Any false-positive detections from the candidate generation step on these patients are used as ‘negative’ candidate examples for training the CNN. All patients were randomly split into five sets at the patient level in order to allow a 5-fold cross-validation. We adjust the sample rates for positive and negative image patches in order to generate a balanced data set for training (50% positives and 50% negatives). This proves to be beneficial for training the CNNs – no balancing was done during testing. Each three-channel image patch was centered at the CADe coordinate with pixels in resolution. All patches were sampled at 4 scales of mm ROI edge length in physical image space, after iso-metric resampling of the CT image (see Fig. 2). We used a bone window level of [-250, 1250 HU]. Furthermore, all ROIs were randomly translated (up to 3 mm) and rotated at each scale (, and ), resulting in image patches per ROI. Training each CNN model took 12-15 hours on a NVIDIA GeForce GTX TITAN, while running 100 2D image patches at each ROI for classification of one CT volume only took circa 30 seconds. Image patch extraction from one CT volume took around 2 minutes on each scale.
We now apply the trained CNN to classify image patches from the test data sets. Figure 4 and Fig. 5 show typical classification probabilities on random subsets of positive and negative ROIs in the test case.
Averaging the predictions at each sclerotic metastases candidate allows us to compute a per-candidate probability , as in Eq. 1. Varying thresholds on probability are used to compute Free-Response Receiver Operating Characteristic (FROC) curves. The FROC curves are compared in Fig. 6 for varying amounts of . It can be seen that the classification performance saturates quickly with increasing . This means the run-time efficiency of our second layer detection could be further improved without losing noticeable performance by decreasing . The proposed method reduces the number of FP/vol. of the existing sclerotic metastases CADe systems (Burns et al., 2013) from 4 to 1.2, 7 to 3, and 12 to 9.5 when comparing a sensitivity rates of 60%, 70%, and 80% respectively in cross-validation testing (at ). This has the potential to greatly reduce radiologists’ clinical workload when employing the proposed CADe system as a second reader. The Area-Under-the-Curve (AUC) shows a value of 0.834 at this number of .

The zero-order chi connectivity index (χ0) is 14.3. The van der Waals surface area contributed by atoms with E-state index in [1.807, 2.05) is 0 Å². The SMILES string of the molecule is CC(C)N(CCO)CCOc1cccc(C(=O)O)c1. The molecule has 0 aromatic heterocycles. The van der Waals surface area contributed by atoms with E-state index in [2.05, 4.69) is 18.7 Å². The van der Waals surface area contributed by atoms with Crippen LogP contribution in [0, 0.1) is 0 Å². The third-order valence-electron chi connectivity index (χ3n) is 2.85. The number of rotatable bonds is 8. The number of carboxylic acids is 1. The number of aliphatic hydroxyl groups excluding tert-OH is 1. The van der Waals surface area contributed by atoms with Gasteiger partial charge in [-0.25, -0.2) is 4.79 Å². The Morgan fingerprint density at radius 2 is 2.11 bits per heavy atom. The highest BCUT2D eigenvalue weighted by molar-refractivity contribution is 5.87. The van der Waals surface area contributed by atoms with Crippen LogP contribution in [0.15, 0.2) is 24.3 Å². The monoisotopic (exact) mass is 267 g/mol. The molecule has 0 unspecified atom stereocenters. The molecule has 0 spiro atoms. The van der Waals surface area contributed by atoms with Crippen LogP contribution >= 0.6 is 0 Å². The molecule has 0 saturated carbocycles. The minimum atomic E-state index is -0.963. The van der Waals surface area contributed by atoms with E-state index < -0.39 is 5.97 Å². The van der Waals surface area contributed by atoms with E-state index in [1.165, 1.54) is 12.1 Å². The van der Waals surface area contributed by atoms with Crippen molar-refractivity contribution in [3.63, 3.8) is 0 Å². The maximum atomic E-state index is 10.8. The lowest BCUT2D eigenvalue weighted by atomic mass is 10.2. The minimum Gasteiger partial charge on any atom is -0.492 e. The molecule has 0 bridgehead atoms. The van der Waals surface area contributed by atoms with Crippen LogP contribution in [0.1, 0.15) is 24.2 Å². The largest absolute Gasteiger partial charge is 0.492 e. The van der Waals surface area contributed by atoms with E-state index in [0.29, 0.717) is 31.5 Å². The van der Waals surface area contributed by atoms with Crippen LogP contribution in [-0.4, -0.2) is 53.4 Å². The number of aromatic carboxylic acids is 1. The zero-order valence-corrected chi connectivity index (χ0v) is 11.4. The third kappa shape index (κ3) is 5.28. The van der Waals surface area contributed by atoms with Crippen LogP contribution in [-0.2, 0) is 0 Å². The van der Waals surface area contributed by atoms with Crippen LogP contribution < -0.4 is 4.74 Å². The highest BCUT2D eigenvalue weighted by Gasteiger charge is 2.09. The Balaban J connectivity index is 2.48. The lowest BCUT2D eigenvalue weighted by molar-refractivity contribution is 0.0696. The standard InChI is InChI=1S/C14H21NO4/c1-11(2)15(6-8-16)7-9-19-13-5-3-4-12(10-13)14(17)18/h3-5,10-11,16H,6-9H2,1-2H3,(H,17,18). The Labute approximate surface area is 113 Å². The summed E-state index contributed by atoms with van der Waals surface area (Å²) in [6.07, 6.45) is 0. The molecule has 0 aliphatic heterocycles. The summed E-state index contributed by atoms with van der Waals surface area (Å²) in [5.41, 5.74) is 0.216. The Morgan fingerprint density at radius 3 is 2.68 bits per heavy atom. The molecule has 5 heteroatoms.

4 Discussion and Conclusions
This work demonstrates that deep CNNs can be generalized to tasks in medical image analysis, such as effective FP reduction in Computer-aided Detection (CADe) systems. This is especially true, since the main drawback of current CADe developments often generates too many false positive detections at clinically relevant sensitivity levels. We show that a random set of CNN classifications can be used to reduce FPs when operating an existing method for CADe of sclerotic metastases (bone lesions) at a particular point its FROC curve. Different scales, random translations, and rotations around each of the CADe detections can be utilized to increase the CNN’s classification performance. The FROC curves show a marked reduction of the FP/vol. rate at clinically useful levels of sensitivity. These results improve upon the state-of-the-art.
The average of CNN classification probabilities was chosen in this work for simplicity (see Eq. 1), but this approach shows to be very efficient and effective. Future work will investigate more sophisticated methods of label fusion from the CNNs. A similar 2.5D generalization of CNNs also shows promise in the detection of lymph nodes in CT images (see Roth et al. (2014)). In this work, we decide against a 2.5D or full 3D approach due to the relative large slice thicknesses of 5 mm in the used CT data. This prevents reformatting the data in sufficient detail in any other than the axial plane. However, the improvements achieved in this study and other methods utilizing CNNs in medical image computing show promise for a variety of applications in computer-aided detection of 2D and 3D medical images. Our mainly 2D approach may adapt and generalize particularly well to the current trend of low-dose, low-resolution (slice thickness) CT imaging protocols, compared to direct 3D based methods that require volumetric medical images of higher resolution.
This work was supported by the Intramural Research Program of the NIH Clinical Center.